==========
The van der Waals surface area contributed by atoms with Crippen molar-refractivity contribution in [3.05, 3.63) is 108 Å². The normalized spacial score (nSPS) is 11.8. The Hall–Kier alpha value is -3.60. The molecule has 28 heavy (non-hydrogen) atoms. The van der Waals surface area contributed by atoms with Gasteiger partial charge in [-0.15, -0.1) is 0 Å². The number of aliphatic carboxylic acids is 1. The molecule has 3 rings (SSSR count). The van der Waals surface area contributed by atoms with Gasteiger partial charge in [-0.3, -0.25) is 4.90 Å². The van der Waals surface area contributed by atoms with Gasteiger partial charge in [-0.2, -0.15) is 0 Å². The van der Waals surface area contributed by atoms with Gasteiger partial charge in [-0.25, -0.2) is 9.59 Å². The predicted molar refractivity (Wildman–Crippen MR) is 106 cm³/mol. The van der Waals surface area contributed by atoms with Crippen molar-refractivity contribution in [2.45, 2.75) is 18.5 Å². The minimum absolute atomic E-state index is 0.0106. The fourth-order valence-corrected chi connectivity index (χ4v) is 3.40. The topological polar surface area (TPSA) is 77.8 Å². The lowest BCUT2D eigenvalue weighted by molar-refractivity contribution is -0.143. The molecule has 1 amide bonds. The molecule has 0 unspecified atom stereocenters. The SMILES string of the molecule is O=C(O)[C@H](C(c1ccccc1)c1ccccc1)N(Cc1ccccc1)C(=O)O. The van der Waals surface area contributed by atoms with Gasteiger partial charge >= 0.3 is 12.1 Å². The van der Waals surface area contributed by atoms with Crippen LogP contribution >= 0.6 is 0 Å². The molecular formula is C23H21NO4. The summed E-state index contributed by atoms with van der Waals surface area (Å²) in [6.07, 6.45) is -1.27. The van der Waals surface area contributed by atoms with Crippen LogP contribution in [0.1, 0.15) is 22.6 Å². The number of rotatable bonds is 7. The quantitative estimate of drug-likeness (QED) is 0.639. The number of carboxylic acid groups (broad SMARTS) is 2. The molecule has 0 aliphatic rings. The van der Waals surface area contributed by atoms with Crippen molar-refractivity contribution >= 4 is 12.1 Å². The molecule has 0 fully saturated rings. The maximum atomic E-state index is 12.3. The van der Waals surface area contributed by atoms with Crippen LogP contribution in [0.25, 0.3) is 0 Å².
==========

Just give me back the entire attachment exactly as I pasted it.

The van der Waals surface area contributed by atoms with Crippen molar-refractivity contribution in [3.05, 3.63) is 108 Å². The normalized spacial score (nSPS) is 11.8. The Hall–Kier alpha value is -3.60. The molecule has 28 heavy (non-hydrogen) atoms. The van der Waals surface area contributed by atoms with Gasteiger partial charge in [-0.15, -0.1) is 0 Å². The number of aliphatic carboxylic acids is 1. The molecule has 3 rings (SSSR count). The van der Waals surface area contributed by atoms with Gasteiger partial charge in [-0.3, -0.25) is 4.90 Å². The van der Waals surface area contributed by atoms with Gasteiger partial charge in [-0.2, -0.15) is 0 Å². The van der Waals surface area contributed by atoms with Gasteiger partial charge in [-0.25, -0.2) is 9.59 Å². The predicted molar refractivity (Wildman–Crippen MR) is 106 cm³/mol. The van der Waals surface area contributed by atoms with Crippen molar-refractivity contribution in [2.45, 2.75) is 18.5 Å². The minimum absolute atomic E-state index is 0.0106. The fourth-order valence-corrected chi connectivity index (χ4v) is 3.40. The topological polar surface area (TPSA) is 77.8 Å². The lowest BCUT2D eigenvalue weighted by molar-refractivity contribution is -0.143. The molecule has 1 amide bonds. The molecule has 0 unspecified atom stereocenters. The SMILES string of the molecule is O=C(O)[C@H](C(c1ccccc1)c1ccccc1)N(Cc1ccccc1)C(=O)O. The van der Waals surface area contributed by atoms with Gasteiger partial charge >= 0.3 is 12.1 Å². The van der Waals surface area contributed by atoms with Crippen LogP contribution >= 0.6 is 0 Å². The molecular formula is C23H21NO4. The summed E-state index contributed by atoms with van der Waals surface area (Å²) in [6.07, 6.45) is -1.27. The van der Waals surface area contributed by atoms with Crippen LogP contribution in [0.1, 0.15) is 22.6 Å². The number of rotatable bonds is 7. The quantitative estimate of drug-likeness (QED) is 0.639. The number of carboxylic acid groups (broad SMARTS) is 2. The molecule has 0 aliphatic rings. The van der Waals surface area contributed by atoms with Crippen molar-refractivity contribution >= 4 is 12.1 Å². The molecule has 0 fully saturated rings. The maximum atomic E-state index is 12.3. The van der Waals surface area contributed by atoms with Crippen LogP contribution in [0.25, 0.3) is 0 Å².